In the future, Earth has become so polluted that humanity is forced to live in enclosed shelters. In Japan, the shelters are divided between the "inside", which caters to the country's lucrative anime industry, and the "outside", where most people work to support the people working on the "inside". S-zawa is one such "outside" worker whose job involves sending messages into space. One day, he's approached by the ailing embodiment of Earth to send a message before she collapses. Shortly after the message is sent, other girls similar to Earth start showing up at S-zawa's workplace in an effort to help Earth, but he has a thing or two to learn about what the planets and their moons are really like.

Readers of Moyashimon will notice similarities with that series, some subtle, others obvious, but you don't have to have read Moyashimon to enjoy Madowanai Hoshi, although if you liked Moyashimon, Madowanai Hoshi should also be right up your alley. You can almost think of it as Moyashimon, but instead of microbes and fermentation as motifs, you have planets, their moons, and astronomy. It's pretty much the closest thing to a spiritual successor to Moyashimon, so it's well-worth the effort that goes into scanlating it.

Regarding the title, Madowanai Hoshi (惑わない星) can be loosely translated as "unwandering star", and is closely related to the etymology of "planet" and by extension the typical Japanese word for planet, "wakusei" (惑星). Ancient Greeks originally called planets "wandering stars" (planētes asteres) or simply "wanderers" (planētai), which is where "planet" comes from. Meanwhile, the word "wakusei" can literally mean "wandering star". However, in Japanese, "hoshi" (星) is also often used to refer to planets, and it's used as a suffix to the names of the planets in Japanese using hoshi's alternate reading of "-sei": Mercury is "suisei" (水星), Venus is "kinsei" (金星), etc. Earth is the exception to this, which is "chikyuu" (地球). So, Madowanai Hoshi could also be translated as "unwavering planet". Also, the series has a Greek subtitle, γνῶθι σεαυτόν, which translates as "know thyself", possibly another reference to the Greek origin of "planet".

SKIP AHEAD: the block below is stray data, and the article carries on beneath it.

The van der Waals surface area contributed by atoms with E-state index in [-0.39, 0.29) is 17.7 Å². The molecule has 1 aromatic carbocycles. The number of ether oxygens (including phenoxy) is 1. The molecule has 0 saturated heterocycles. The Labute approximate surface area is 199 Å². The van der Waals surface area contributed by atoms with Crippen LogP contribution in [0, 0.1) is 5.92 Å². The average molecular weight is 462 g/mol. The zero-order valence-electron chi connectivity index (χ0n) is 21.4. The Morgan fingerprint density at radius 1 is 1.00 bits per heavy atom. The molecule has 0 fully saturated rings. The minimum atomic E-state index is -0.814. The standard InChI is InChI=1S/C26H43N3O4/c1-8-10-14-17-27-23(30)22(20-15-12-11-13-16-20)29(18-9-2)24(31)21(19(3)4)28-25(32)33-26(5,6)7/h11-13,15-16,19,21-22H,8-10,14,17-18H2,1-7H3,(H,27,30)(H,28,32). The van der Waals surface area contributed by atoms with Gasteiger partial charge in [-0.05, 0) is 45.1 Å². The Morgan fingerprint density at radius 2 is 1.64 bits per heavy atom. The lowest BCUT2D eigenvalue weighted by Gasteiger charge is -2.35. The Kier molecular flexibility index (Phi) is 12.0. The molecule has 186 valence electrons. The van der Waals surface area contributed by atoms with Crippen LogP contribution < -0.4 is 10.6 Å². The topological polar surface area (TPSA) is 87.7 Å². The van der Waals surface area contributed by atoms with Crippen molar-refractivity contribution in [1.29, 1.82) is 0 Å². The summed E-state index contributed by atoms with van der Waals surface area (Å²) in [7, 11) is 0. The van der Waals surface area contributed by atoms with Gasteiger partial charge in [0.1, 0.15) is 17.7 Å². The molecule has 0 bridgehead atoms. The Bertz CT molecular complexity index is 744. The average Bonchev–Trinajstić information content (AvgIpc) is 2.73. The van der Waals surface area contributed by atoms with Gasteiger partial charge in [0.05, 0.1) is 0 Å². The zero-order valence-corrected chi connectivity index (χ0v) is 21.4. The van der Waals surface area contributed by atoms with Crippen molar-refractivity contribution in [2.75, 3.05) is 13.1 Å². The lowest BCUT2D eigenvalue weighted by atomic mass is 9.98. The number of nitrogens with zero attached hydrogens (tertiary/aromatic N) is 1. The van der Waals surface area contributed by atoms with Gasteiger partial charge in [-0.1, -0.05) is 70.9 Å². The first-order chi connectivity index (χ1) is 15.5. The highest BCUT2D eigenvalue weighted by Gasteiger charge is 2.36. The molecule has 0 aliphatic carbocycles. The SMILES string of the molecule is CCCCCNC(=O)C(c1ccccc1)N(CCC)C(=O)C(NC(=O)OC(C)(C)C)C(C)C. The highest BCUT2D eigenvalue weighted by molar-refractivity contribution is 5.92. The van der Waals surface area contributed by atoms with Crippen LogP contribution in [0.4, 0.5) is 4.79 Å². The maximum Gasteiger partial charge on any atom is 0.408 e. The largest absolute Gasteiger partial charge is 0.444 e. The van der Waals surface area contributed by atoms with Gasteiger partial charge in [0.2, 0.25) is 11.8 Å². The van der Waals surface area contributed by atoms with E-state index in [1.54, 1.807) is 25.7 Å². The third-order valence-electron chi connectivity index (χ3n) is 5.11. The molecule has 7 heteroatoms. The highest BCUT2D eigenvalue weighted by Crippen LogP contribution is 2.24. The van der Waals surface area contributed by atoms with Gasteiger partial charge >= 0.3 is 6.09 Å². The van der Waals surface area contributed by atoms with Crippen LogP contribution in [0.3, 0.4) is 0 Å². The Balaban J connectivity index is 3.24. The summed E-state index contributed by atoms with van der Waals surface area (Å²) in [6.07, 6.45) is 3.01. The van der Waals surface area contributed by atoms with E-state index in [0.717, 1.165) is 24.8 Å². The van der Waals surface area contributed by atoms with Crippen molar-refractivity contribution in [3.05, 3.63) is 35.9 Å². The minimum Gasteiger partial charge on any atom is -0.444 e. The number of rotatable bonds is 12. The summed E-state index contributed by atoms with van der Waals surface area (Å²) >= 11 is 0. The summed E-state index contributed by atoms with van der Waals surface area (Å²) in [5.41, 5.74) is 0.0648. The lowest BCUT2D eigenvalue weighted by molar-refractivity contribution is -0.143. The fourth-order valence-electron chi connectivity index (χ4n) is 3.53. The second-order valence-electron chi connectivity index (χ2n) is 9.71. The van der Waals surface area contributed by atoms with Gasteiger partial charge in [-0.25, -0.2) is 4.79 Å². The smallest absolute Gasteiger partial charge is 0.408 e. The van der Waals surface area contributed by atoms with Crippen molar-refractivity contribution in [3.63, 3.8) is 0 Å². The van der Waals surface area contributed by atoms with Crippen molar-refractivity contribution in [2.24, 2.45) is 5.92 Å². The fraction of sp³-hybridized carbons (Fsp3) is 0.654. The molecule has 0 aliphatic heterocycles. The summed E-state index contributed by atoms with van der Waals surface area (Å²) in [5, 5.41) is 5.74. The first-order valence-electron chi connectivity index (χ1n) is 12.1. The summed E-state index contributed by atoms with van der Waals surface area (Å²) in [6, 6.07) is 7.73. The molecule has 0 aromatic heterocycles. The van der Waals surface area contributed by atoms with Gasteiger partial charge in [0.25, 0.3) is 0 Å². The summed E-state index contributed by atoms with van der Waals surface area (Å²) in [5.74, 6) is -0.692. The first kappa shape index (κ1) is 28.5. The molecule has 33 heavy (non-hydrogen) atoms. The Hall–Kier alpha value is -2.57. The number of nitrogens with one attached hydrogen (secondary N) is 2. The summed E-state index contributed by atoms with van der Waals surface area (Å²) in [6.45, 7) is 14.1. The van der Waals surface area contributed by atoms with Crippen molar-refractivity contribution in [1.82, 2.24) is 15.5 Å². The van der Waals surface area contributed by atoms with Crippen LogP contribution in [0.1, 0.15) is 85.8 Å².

So we hope you enjoy Masayuki Ishikawa's next work. Currently, the first two volumes have been released, with the third volume slated for release in the next couple of months, so there's a lot of material to go through for the time being. The first chapter also starts with several color pages.

Madowanai Hoshi ch. 1: Mediafire, Dropbox
Madowanai Hoshi ch. 2: Mediafire, Dropbox
Madowanai Hoshi ch. 3: Mediafire, Dropbox

Wednesday, March 7, 2018

The Circle of Life Knows No End!